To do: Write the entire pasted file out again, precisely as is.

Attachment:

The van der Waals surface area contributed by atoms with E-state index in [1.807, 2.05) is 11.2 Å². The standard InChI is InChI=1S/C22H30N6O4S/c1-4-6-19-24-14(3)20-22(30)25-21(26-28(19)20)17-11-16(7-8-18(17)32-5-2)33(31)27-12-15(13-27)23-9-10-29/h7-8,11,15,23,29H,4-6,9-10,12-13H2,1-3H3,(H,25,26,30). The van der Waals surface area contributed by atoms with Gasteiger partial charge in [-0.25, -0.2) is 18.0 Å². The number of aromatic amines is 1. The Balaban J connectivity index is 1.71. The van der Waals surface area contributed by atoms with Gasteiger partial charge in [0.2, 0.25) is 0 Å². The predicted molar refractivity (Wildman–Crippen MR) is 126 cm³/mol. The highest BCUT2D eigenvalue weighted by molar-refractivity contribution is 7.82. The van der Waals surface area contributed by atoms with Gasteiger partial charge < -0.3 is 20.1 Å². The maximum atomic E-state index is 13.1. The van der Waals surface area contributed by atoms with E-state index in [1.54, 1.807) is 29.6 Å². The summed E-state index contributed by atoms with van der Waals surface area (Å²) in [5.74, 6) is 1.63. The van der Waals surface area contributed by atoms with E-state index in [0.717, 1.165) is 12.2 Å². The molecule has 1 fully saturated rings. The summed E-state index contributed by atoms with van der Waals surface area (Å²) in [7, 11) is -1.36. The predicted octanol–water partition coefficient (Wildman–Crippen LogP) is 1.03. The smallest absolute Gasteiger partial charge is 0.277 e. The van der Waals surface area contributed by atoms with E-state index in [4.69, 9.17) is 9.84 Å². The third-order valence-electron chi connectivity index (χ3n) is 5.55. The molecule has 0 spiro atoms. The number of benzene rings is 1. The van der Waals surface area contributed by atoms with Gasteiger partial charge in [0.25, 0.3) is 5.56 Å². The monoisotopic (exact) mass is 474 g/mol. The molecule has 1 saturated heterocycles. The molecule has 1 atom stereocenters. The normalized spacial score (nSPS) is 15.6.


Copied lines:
The van der Waals surface area contributed by atoms with E-state index in [1.807, 2.05) is 11.2 Å². The standard InChI is InChI=1S/C22H30N6O4S/c1-4-6-19-24-14(3)20-22(30)25-21(26-28(19)20)17-11-16(7-8-18(17)32-5-2)33(31)27-12-15(13-27)23-9-10-29/h7-8,11,15,23,29H,4-6,9-10,12-13H2,1-3H3,(H,25,26,30). The van der Waals surface area contributed by atoms with Gasteiger partial charge in [-0.25, -0.2) is 18.0 Å². The number of aromatic amines is 1. The Balaban J connectivity index is 1.71. The van der Waals surface area contributed by atoms with Gasteiger partial charge in [0.2, 0.25) is 0 Å². The predicted molar refractivity (Wildman–Crippen MR) is 126 cm³/mol. The highest BCUT2D eigenvalue weighted by molar-refractivity contribution is 7.82. The van der Waals surface area contributed by atoms with Gasteiger partial charge < -0.3 is 20.1 Å². The maximum atomic E-state index is 13.1. The van der Waals surface area contributed by atoms with E-state index in [1.54, 1.807) is 29.6 Å². The summed E-state index contributed by atoms with van der Waals surface area (Å²) in [5.74, 6) is 1.63. The van der Waals surface area contributed by atoms with E-state index in [0.717, 1.165) is 12.2 Å². The molecule has 1 fully saturated rings. The summed E-state index contributed by atoms with van der Waals surface area (Å²) in [7, 11) is -1.36. The predicted octanol–water partition coefficient (Wildman–Crippen LogP) is 1.03. The smallest absolute Gasteiger partial charge is 0.277 e. The van der Waals surface area contributed by atoms with E-state index in [4.69, 9.17) is 9.84 Å². The third-order valence-electron chi connectivity index (χ3n) is 5.55. The molecule has 0 spiro atoms. The number of benzene rings is 1. The van der Waals surface area contributed by atoms with Gasteiger partial charge in [0.25, 0.3) is 5.56 Å². The monoisotopic (exact) mass is 474 g/mol. The molecule has 1 saturated heterocycles. The molecule has 1 atom stereocenters. The normalized spacial score (nSPS) is 15.6.